Literature : Interview

Down and Out in Austin, TX

by Jack Palmer

Kevin Quinn, the protagonist of James Hynes’ latest novel Next, is anxious. He is fretting about his life, his job, his girlfriend and to cap it all, the threat of terrorism. These are fears that affect us all, growing keener as we age. Hynes identifies middle-age as a time when it “takes more to delight or astonish you.” Next confronts these fears, and in doing so, locates more than enough to delight and astonish.

Next is set on a single day, modelled on Woolf’s Mrs. Dalloway, as Hynes discusses in our interview. The author introduces Kevin as he lands in Austin, Texas, far away from his native Ann Arbor. Finding himself with free time before a mysterious interview, he starts following the girl he sat next to on the plane–named Joy Luck for the novel he noticed her reading–and begins his journey around Austin. He follows her because she reminds him of an old flame, and here lies the real direction of Kevin’s journey: into his memory. The possibility of such a large upheaval in his life forces Kevin to carefully examine his life, to decide what he wants to do next.

Hynes is a brilliant and comedic writer, and Next is an extraordinarily powerful and emotional novel. I recently interviewed him via email.

Jack Palmer Where did the idea for the novel originate?

James Hynes I don’t remember any specific moment of inspiration, but I do recall that from the start, I was interested in doing two things: writing a day-in-the-life novel about an ordinary guy at a crossroads in his life, and writing about everyday life in the post-9/11 world. The first thing was mostly a matter of professional curiosity: my previous four books had been serious novels (at least, I thought they were), but they all had elements of genre fiction in them—of the thriller in my first book, and of supernatural fiction in the next three. I wanted to see if I could write a straight, uninflected literary novel about an ordinary man, more or less in the manner of Updike or Richard Ford, with none of my usual genre touches—magic or ghosts or zombies—and still make it entertaining. As for the Age of Terror theme, I didn’t want to write a 9/11 novel per se, but wanted to look at how the continuing, overhanging threat of sudden, arbitrary violence might affect an American character five or even ten years after the original attacks.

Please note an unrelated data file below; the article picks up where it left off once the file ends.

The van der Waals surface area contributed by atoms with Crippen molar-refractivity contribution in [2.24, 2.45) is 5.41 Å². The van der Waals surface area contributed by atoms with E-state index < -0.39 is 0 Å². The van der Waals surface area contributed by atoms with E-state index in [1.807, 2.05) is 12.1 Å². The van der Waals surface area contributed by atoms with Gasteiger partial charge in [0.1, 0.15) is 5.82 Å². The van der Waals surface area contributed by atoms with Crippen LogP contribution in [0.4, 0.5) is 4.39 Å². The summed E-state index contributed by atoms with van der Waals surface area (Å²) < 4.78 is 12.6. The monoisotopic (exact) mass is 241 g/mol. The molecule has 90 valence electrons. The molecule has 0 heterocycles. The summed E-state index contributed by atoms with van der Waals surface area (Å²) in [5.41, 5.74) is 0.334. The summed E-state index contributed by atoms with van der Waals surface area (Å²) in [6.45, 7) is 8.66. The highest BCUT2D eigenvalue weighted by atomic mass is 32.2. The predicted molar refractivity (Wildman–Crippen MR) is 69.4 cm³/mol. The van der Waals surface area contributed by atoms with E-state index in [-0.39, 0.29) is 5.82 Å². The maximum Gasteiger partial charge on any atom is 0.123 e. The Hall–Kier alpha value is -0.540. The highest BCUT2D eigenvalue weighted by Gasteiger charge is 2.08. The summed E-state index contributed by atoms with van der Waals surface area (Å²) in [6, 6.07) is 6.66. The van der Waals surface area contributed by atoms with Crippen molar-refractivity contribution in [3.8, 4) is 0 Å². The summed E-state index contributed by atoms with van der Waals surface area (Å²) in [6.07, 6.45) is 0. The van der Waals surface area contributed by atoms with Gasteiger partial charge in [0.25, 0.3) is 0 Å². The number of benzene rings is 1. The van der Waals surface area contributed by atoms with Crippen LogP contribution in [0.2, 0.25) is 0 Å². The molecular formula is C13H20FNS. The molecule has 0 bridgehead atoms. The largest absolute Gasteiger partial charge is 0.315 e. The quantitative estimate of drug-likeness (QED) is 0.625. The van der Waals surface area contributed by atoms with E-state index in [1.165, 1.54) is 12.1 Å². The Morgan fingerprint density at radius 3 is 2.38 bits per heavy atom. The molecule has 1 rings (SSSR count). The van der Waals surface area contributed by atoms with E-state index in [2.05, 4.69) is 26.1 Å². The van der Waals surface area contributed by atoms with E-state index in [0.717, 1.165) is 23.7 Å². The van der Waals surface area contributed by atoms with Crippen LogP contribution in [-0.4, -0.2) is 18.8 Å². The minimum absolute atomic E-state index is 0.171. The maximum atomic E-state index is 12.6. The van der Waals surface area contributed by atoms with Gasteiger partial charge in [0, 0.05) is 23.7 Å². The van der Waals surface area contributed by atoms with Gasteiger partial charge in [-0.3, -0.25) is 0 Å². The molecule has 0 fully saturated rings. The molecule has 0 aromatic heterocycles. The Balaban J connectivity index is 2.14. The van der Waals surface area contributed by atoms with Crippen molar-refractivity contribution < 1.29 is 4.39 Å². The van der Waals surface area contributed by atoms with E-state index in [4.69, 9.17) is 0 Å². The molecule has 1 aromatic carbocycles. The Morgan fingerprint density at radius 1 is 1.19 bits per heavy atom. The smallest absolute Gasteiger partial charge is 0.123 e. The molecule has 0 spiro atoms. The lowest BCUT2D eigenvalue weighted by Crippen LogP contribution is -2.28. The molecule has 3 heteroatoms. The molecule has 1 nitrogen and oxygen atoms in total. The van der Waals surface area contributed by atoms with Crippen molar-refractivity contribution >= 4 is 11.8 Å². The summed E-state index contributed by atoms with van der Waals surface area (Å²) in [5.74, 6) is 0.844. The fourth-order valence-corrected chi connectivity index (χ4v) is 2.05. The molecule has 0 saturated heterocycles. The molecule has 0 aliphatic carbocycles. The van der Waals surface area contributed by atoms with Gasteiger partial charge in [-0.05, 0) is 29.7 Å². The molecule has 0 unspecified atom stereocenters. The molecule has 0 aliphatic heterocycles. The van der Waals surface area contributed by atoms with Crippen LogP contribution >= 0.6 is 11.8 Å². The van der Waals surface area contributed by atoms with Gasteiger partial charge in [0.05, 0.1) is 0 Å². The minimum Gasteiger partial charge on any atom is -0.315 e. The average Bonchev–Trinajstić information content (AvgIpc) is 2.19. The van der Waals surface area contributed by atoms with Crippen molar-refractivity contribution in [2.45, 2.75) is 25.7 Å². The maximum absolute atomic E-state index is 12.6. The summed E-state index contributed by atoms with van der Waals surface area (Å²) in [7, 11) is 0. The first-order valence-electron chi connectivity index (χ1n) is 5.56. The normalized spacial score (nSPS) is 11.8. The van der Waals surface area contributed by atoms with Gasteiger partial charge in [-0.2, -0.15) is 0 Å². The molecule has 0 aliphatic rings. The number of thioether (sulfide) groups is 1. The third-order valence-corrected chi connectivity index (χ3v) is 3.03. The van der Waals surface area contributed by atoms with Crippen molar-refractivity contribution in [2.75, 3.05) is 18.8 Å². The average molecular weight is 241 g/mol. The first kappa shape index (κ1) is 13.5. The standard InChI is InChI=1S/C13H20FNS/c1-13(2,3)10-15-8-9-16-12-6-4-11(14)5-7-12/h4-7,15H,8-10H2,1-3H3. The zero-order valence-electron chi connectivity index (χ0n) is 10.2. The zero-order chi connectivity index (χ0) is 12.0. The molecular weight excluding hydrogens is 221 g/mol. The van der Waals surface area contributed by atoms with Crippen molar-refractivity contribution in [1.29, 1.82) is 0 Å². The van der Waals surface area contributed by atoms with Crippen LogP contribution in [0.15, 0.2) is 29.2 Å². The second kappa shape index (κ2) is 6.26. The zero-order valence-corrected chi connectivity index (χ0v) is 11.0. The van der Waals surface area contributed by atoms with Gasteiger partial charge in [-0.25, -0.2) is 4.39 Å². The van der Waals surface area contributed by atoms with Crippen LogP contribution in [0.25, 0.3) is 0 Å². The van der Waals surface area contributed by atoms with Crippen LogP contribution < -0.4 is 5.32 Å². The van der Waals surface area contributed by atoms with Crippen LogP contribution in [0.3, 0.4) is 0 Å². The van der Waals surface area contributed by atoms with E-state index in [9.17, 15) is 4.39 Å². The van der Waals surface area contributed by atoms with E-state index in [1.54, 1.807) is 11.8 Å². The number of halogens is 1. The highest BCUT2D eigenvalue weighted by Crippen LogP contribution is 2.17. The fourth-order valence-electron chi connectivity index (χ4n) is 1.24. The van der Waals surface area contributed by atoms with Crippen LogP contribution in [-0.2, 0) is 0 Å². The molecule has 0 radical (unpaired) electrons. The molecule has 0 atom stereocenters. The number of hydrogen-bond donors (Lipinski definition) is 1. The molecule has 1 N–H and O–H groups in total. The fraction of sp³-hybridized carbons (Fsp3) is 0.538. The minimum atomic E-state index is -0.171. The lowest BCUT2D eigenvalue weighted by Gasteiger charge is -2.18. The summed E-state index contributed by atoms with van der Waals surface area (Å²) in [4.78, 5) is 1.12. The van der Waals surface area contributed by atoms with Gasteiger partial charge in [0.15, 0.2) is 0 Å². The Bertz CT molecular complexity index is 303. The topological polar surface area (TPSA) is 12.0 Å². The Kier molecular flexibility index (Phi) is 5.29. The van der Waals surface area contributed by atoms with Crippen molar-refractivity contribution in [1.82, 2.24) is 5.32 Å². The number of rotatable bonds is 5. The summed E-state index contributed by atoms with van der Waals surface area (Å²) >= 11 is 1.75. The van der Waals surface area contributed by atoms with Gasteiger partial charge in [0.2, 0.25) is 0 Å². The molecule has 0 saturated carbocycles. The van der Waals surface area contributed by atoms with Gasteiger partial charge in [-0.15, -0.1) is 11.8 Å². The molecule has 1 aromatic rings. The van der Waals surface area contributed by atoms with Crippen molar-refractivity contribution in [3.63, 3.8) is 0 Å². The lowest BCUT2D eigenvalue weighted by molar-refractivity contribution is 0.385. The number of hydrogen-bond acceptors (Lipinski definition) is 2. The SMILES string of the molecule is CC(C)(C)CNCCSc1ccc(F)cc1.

JP Recently there has emerged a focus on work in fiction, and Next addresses the issue strongly. Kevin is in Austin for a job interview and throughout the book he strongly sympathises with those in dull retail jobs. Was it your intention to create ‘recession literature’?